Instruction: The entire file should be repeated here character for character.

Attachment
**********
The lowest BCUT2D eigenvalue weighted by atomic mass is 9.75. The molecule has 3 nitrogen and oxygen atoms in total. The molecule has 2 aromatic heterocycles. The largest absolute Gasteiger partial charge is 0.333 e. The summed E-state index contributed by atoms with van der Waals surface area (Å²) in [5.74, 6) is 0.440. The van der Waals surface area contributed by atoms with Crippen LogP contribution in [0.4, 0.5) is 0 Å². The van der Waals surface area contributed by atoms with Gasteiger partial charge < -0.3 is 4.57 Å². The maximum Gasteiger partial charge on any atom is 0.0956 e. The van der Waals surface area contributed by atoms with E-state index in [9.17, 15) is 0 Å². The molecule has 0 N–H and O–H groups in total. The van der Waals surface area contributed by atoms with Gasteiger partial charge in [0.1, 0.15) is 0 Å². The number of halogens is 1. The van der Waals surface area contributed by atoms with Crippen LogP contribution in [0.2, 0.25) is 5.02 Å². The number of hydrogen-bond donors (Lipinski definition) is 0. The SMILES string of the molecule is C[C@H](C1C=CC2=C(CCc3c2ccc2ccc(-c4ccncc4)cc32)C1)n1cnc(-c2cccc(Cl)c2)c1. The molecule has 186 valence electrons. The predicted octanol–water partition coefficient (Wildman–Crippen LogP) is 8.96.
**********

The lowest BCUT2D eigenvalue weighted by atomic mass is 9.75. The molecule has 3 nitrogen and oxygen atoms in total. The molecule has 2 aromatic heterocycles. The largest absolute Gasteiger partial charge is 0.333 e. The summed E-state index contributed by atoms with van der Waals surface area (Å²) in [5.74, 6) is 0.440. The van der Waals surface area contributed by atoms with Crippen LogP contribution in [0.4, 0.5) is 0 Å². The van der Waals surface area contributed by atoms with Gasteiger partial charge < -0.3 is 4.57 Å². The maximum Gasteiger partial charge on any atom is 0.0956 e. The van der Waals surface area contributed by atoms with E-state index in [9.17, 15) is 0 Å². The molecule has 0 N–H and O–H groups in total. The van der Waals surface area contributed by atoms with Gasteiger partial charge in [0.1, 0.15) is 0 Å². The number of halogens is 1. The van der Waals surface area contributed by atoms with Crippen LogP contribution in [0.2, 0.25) is 5.02 Å². The number of hydrogen-bond donors (Lipinski definition) is 0. The SMILES string of the molecule is C[C@H](C1C=CC2=C(CCc3c2ccc2ccc(-c4ccncc4)cc32)C1)n1cnc(-c2cccc(Cl)c2)c1. The molecule has 186 valence electrons. The predicted octanol–water partition coefficient (Wildman–Crippen LogP) is 8.96.